Welcome to a chapter I’ve been waiting and wanting to write for a while, because it’s one of the fun chapters of this book-in-progress! If you’re just joining in, you’ve found the chapter-by-chapter release of my LGBTQIA+ centric philosophy chat book, in which your inputs will shape my edits til the finished book says what my beloved brave and beautiful rainbow flag community want people to know, rather than just me being a look-how-clever-I-am philosopher. I’ve learned a big lesson in writing as I’ve tried to rush my way to this chapter, as things I’ve tried to squeeze in quickly have shouted at me from the page, that they deserve real space to speak. So feel free to click a link I’ll put in later, where you can see the focus I’ve given about philosophies ancient and modern from outside my own sphere of knowledge, learning as I teach; or read on for the first in a set of upcoming chapters where I’ll have fun indulging my biggest fandoms and dig into some of the deeper philosophies behind them. Welcome, queerly beloveds, to Venus Valley: Queer Philosophers’ Forum!
I came out of the closet (both to myself and to my wife) when I was appearing, at the same time (sometimes the life of an actress gets busy!), in productions of Rent - the rock musical about a dying drag queen’s friends & lovers living in the HIV/AIDS epidemic - and Twelfth Night - Shakespeare’s comedy whose main dish is an orphan girl living as a boy, with a side plate of gay sailors, and a repressed puritan being tricked into revealing his cross-dressing tendencies for dessert. My chosen reading-for-relaxation material at the time - just to show you how much of a Shakespeare fangirl I am - was Dr. George Weinberg & Dianne Rowe’s Will Power! Using Shakespeare’s Insights To Transform Your Life.
As if the material I was absorbing wasn’t already queer enough, Dr. Weinberg also happens to be the one credited with coining the term HOMOPHOBIA, back in the late 1960s. The fight was on, in the first wave of activism from the Gay Liberation Front, to stop identifying sexualities and gender identities as mental illnesses. You can’t get very far into trying to engage with homophobes and transphobes in “legitimate debate”, without them railing against being called any kind of “phobic”. That means Fear, they’ll say; I’m not afraid of you! Not only does -phobic also mean repulsion; but, what makes a phobia a phobia, if you’re talking to an actual professional therapist like our friend Dr. Weinberg, is the irrationality of the fear. Since homosexuality is an innate, inherent, intrinsic, integral and internal part of the person, said Dr. Weinberg, while the hatred of it is a learned pattern of behaviour, deliberately practised; so it was irrational to say the sexuality was “unnatural” but the hate was “natural”.
He sounds like someone whose perspective on something like Shakespeare I’d like to hear! So let’s get into it.
When we wealthy white westerners either introduced ourselves, or imposed ourselves (depending on how “woke” a history book you’re reading) onto African and Asian soil - where the philosophies ancient and modern have come from in the last few chapters we’ve been looking at - two of the big tools we brought with us to teach them our language, lineage, laws and lifestyle, were the works of Shakespeare and the King James Bible. If only the people who think we gave those nations “traditional Christian family values and morality” realised just how much queer content there was in those pages, would they still be so proud of Shakespeare’s chapter in the great history of civilisation, I wonder?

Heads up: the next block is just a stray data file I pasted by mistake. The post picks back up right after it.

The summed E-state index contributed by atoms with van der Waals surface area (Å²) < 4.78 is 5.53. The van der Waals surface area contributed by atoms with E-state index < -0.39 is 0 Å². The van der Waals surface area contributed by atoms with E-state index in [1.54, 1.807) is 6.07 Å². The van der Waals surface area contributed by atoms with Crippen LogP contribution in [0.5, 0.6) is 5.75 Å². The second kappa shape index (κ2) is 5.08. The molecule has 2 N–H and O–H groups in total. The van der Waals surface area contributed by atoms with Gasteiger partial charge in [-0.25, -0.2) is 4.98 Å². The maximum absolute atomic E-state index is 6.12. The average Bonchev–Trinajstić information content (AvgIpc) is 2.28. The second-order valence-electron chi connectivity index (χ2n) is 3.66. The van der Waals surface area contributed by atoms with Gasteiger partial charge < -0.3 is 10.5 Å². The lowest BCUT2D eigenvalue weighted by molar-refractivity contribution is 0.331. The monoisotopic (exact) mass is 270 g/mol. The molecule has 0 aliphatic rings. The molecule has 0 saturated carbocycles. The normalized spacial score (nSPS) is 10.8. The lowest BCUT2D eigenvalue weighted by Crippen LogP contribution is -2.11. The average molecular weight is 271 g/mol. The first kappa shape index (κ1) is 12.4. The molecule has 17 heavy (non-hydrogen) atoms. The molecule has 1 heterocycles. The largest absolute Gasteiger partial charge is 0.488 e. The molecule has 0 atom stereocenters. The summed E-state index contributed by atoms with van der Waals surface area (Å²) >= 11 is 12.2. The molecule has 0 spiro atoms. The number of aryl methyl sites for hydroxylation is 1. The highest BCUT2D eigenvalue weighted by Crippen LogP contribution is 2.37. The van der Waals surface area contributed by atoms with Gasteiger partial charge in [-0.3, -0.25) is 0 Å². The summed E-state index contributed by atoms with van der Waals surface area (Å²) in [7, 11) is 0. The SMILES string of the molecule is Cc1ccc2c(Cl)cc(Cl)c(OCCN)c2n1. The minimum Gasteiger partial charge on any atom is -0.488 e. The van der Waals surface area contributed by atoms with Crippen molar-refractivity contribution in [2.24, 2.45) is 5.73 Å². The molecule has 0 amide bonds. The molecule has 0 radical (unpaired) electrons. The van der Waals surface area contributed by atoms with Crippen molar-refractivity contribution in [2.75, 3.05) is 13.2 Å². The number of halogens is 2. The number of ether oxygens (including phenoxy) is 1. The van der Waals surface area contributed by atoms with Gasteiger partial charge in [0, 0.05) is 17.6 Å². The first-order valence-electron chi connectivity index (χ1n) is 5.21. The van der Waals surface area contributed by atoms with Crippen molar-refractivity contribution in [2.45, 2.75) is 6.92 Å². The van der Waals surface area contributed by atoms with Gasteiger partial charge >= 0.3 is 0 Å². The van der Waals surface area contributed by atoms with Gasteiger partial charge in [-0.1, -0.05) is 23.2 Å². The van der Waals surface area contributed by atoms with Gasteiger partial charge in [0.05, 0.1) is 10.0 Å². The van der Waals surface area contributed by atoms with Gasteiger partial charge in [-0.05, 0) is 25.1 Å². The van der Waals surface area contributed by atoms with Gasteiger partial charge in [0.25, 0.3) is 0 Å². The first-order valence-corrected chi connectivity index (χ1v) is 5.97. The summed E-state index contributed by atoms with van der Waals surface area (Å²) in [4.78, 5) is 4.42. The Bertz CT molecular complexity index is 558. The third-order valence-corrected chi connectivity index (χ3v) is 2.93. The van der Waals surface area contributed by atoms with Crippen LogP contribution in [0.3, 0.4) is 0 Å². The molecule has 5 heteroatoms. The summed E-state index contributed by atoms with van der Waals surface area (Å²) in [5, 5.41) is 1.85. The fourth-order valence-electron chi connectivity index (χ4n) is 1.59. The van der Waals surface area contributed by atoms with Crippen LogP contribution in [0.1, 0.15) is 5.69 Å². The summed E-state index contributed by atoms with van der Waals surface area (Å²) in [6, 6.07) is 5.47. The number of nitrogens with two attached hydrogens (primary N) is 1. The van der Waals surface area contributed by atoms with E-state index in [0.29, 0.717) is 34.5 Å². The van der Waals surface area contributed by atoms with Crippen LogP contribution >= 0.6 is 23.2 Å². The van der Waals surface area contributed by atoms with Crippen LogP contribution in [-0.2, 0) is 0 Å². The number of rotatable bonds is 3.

King James, despite his obsession with obedience to others parts of the Bible that supported his religious rights and political positions - like obeying government and condemning witches - was famously flagrantly bisexual, publicly displaying affection during the day for men who were seen doing the walk of shame from his bedchamber at night. He’s also mostly famous for three other things: surviving the November 5th gunpowder plot, commissioning a new revised edition of the Bible, and being the patron of Shakespeare’s company of players. There’s a fun theory, by the way, that Shakespeare was secretly involved in making the King James Bible: in Psalm 46, count 46 words forwards from the beginning and 46 words backwards from the end, and you hit the words Shakes and Spears. Apparently that’s all the info some conspiracy theorists need to read a cryptic code into a sacred text, and the King James Bible is one of their favourites, along with the works of Shakespeare. Shakespeare himself was actually pretty busy at the time, writing over 100 romantic sonnets to a young man in London, while his wife raised their children in Stratford-upon-Avon.
There are some pretty problematic characters of various genders in the rest of his writing, but the plays and poems can still be transformative to people’s lives - like me! Dr. Weinberg, like I said, has both good and bad examples to make with them. Let’s have a look.
There are six stages of self-help to Weinberg & Rowe’s Will Power: One, ‘Defining Yourself - Recognising Your Uniqueness as a Person’; two, ‘Understanding Others - Developing the Force of Empathy’; three, ‘Self-Reliance - Living Up to Your Own Standards’; four, ‘Preserving Your “Self” in Relationships - Be Active, Not Reactive’; five, ‘Keeping the Demons Out of Your Life - Avoiding Obsessions and Compulsions’; and six, ‘Nurturing Your Soul - Spirituality As The Ultimate Sense of Being’.
Chapter 2, Caesar’s Mistakes: Never Lose Touch With Your Emotions, makes its point with Julius Caesar, whose real-life sexploits got him a reputation as “every woman’s man, and every man’s woman”.